Brumbys Creek is a tailrace fishery located 40 minutes south of Launceston, near Cressy in northern Tasmania. Fed by water released from the Great Lake, Brumbys is a mixture of flowing and broad-waters held behind three weirs. The water is always cold and clear, with the best fishing found during rising water and when running at high levels. Unfortunately, in recent years flows have been prone to more fluctuation since the establishment of the Basslink power scheme. While rainbows are present, brown trout dominate with fish of up to 4lb not uncommon. The use of small boats is permitted on Weirs 1 and 3.
When to fish it
Brumbys is worth a visit from opening day, but feature fishing is from September to March.
Brumbys is a wonderful hatch driven fishery and one of the best polaroiding waters in the state. Tailing fish can be found throughout the season, but the most reliable fishing being from September to April, with dawn the best time.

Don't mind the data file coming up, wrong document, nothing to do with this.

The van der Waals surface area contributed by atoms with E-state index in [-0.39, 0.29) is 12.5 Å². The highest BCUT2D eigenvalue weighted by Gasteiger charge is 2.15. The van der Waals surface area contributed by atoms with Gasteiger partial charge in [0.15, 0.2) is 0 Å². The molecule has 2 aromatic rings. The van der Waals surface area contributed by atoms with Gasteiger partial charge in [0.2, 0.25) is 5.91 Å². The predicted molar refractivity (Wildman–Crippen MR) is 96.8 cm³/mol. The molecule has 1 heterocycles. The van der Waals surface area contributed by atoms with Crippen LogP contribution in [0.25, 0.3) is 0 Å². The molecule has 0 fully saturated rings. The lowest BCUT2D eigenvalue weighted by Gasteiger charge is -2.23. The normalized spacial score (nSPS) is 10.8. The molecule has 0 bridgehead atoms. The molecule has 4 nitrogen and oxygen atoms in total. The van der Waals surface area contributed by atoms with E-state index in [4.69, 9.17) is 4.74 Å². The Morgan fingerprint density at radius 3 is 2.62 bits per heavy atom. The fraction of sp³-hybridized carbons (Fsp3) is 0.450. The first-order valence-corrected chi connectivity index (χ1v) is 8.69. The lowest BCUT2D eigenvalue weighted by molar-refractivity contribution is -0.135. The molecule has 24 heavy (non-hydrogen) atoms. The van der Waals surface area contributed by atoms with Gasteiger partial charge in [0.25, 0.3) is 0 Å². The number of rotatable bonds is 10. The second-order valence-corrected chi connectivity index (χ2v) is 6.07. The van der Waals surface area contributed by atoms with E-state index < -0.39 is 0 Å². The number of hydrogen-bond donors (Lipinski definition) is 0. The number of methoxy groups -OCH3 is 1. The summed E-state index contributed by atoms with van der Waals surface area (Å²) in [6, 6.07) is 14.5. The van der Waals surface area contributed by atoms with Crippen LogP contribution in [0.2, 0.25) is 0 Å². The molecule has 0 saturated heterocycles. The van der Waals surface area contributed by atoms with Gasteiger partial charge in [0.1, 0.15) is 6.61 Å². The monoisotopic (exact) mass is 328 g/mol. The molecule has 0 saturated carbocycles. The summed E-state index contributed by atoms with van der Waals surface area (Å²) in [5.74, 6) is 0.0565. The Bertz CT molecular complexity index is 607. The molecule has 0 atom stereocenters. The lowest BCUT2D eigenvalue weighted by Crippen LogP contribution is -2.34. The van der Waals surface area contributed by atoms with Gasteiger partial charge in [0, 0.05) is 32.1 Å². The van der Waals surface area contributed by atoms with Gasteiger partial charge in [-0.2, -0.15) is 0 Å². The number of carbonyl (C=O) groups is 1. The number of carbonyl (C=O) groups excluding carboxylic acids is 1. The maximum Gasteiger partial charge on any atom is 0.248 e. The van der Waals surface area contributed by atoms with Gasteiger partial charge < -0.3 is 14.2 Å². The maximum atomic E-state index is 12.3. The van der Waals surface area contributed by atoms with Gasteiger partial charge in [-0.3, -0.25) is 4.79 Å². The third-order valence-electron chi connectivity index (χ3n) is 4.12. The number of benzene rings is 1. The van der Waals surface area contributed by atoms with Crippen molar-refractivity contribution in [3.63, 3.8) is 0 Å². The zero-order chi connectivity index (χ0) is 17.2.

November signals the start of prolific early morning caenid hatches, followed by larger mayfly and red and black spinners throughout the day. December brings wonderful caddis hatches, with grasshopper fishing in later in summer below the bottom weir. Hatches of caddis and mayfly continue to run through to March.
Where to fish
The ‘Top Weir’ (number one) is the feature area for fly anglers. Access is from driving down Fisheries Lane, or by walking up from the road bridge via weir 2. The area known as the ‘Duck Pond’ is a great place to hunt fish chasing adult damsel flies and mayfly spinners. Walking from the car park along the Untouchable Shore to the Duck Pond will cover some great water.
During high flows, Bonds Flat and Side Alley on the western shore provide wonderful fishing (need to be reached via boat or by walking from road via weir 2).
Boat anglers are spoilt for choice with endless channels and flats to explore. The Big Water all the way through to the Duck Hole can be accessed via boat and provide endless opportunities.
Map of access points by IFS Tasmania
A 4wt rod rigged with a WF floating line is perfect for most fishing situations on Brumbys Creek. Leaders of 12 to 15ft in length and tippets of 2 to 4lb will catch fish. The Scott G Series is the perfect fly rod for this fishery!
Wet flies should include Stick Caddis, Black and Peacock, Fur Fly, Nymphs and if you get desperate Woolly Buggers.
Dry Flies should include Red and Black Spinners, Shaving Brush, F Fly, Dun patterns, Black Parrachute, Royal Wulff, Damsel Fly and Caddis.
Manic ‘must-have’ flies
Muz's Sticky Caddis
CDC Thorax Dun Dark
Palmered Spinner Orange